ISLAMABAD, Pakistan – A larger bench of Pakistan’s Supreme Court heard arguments on a presidential referral seeking interpretation of Article 63. (A).

During the hearing, the Supreme Court questioned the Attorney General if provinces should be declared parties to the reference as well. According to the AGP, provinces have nothing to do with the no-confidence motion because no motion has been filed against any chief minister in the country.

The court, on the other hand, issued notifications to all provinces and political groups, stating that it expects all parties to defend the constitution. While requiring provinces to submit written responses, the CJP stated that holding hearings on presidential references will be simpler following these responses.

Concerning the planned JUI-F protest and sit-in, the Attorney General stated that no sit-ins may be held during the voting process since, according to legislation, campaigns must finish 48 hours before voting. He also requested that the court provide instructions for a peaceful demonstration.

The Chief Justice urged all political parties to uphold democratic norms; nevertheless, Justice Mazhar Alam expressed sadness about the formation of a tiger force equipped with sticks by the Pakistan Tehreek-e-Insaf (PTI).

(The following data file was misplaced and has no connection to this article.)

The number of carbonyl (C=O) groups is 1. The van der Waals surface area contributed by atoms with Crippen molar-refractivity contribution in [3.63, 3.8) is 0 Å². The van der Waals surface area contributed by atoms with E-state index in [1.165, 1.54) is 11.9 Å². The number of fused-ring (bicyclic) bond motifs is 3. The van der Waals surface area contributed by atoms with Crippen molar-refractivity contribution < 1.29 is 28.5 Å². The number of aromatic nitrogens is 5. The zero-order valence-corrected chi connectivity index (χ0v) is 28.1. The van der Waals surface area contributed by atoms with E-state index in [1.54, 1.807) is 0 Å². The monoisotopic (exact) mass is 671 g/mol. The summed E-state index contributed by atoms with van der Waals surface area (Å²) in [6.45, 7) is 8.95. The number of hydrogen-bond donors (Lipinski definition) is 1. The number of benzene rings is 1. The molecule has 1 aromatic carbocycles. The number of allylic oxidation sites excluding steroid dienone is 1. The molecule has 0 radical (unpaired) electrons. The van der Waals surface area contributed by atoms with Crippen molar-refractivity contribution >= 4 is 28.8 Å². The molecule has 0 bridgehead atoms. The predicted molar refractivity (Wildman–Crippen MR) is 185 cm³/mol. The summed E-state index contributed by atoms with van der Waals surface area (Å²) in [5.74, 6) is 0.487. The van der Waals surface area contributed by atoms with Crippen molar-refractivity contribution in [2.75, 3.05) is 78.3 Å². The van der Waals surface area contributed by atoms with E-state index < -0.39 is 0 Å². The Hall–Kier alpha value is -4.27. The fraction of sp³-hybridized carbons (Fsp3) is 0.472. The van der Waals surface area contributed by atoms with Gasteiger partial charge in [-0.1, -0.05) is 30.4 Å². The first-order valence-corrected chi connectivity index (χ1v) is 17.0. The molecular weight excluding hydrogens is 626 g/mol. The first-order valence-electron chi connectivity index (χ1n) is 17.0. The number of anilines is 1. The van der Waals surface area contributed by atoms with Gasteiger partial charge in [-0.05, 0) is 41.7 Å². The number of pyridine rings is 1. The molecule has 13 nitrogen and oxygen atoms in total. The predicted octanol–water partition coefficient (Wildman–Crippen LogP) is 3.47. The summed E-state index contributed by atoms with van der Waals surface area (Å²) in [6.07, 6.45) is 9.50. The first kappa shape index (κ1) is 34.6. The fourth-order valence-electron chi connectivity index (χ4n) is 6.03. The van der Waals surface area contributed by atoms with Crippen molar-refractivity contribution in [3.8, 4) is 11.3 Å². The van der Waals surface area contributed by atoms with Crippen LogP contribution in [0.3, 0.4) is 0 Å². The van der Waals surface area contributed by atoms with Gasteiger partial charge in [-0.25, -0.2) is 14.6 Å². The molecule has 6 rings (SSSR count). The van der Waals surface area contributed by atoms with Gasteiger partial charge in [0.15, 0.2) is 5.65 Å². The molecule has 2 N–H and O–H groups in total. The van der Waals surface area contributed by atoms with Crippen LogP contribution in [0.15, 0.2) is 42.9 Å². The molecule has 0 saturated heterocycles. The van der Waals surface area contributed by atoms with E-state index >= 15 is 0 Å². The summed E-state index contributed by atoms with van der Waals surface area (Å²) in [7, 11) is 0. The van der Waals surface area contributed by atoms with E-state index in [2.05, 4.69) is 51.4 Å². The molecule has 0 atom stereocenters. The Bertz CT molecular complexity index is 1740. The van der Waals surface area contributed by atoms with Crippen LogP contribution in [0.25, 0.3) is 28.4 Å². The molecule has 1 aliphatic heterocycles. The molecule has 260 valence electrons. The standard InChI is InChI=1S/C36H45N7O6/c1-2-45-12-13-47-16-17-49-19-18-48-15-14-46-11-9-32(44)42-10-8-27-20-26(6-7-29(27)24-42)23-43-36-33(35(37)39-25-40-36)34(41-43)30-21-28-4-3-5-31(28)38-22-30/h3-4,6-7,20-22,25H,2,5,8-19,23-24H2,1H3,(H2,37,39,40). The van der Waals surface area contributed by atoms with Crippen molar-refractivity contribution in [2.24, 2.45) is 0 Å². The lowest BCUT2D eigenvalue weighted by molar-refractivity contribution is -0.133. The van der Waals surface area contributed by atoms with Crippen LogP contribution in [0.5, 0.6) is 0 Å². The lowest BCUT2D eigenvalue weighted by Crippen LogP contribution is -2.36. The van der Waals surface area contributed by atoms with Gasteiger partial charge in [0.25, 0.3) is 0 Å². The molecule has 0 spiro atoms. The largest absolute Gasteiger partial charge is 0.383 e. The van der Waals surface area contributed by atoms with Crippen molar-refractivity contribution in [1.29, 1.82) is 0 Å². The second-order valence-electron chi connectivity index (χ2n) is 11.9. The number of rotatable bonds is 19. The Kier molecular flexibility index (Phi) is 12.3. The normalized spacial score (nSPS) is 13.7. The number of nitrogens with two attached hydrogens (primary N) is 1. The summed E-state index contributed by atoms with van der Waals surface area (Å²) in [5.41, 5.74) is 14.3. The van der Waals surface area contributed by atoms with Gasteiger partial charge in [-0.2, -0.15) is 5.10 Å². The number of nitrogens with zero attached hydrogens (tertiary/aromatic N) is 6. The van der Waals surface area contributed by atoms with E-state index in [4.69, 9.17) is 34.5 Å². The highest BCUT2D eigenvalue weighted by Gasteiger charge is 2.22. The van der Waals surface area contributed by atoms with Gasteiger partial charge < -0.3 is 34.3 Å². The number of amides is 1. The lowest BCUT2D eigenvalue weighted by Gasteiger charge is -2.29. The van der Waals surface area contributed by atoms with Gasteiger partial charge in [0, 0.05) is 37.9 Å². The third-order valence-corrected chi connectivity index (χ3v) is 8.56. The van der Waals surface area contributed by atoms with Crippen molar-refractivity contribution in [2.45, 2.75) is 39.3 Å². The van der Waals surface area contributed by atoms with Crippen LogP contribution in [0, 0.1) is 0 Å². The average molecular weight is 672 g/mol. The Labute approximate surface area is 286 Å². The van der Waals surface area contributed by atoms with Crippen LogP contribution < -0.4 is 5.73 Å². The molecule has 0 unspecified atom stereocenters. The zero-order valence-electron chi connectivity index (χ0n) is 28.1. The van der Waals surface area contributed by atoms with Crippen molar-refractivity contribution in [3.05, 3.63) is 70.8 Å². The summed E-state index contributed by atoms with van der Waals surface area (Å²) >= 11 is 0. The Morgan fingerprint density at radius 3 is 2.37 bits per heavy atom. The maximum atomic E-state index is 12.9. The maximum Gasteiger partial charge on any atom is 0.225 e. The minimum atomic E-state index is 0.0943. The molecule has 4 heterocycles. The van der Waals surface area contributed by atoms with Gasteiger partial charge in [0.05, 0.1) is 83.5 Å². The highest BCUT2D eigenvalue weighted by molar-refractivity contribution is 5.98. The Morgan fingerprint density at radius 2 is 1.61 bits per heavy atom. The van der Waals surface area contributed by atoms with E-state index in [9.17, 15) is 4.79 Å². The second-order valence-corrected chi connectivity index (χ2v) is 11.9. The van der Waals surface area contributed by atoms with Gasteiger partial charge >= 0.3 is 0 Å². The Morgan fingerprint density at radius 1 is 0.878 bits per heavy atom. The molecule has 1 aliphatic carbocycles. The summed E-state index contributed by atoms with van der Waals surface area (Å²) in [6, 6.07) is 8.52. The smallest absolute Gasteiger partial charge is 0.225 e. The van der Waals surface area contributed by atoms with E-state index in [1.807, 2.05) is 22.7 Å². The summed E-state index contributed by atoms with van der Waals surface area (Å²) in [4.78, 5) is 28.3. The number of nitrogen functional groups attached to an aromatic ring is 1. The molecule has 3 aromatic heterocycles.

Senator Raza Rabbani entered the courtroom and informed the judge that he had filed an appeal to become a party in the case.

CJP Bandial then directed Rabbani to return to his seat since the court will hear his arguments later.

Justice Muneeb Akhtar stated that parliamentarians are obligated to follow the policies of the political party with which they are involved. “Lawmakers must vote in conformity with the mandate of their party.” They must adhere to party policies. “Finally, that’s it,” Justice Akhtar remarked.

He did, however, point out that no MNA can be labelled as a “good boy” or a “bad boy.”

Meanwhile, Justice Mandokhel pointed out that Article 55 requires all legislative processes to be conducted by vote.

CJP Bandial, on the other hand, claimed that Article 63(A) is a “discipline of the evolving political system.”

“The article compels parliamentarians to support their party even if they are dissatisfied with it.”

At this point, Pakistan’s Attorney General (AGP) Khalid Jawed Khan stated that the country’s political structure is founded on Article 63(A) or Article 95, the violation of which might bring the entire system to a halt.

Leave a Reply

Your email address will not be published. Required fields are marked *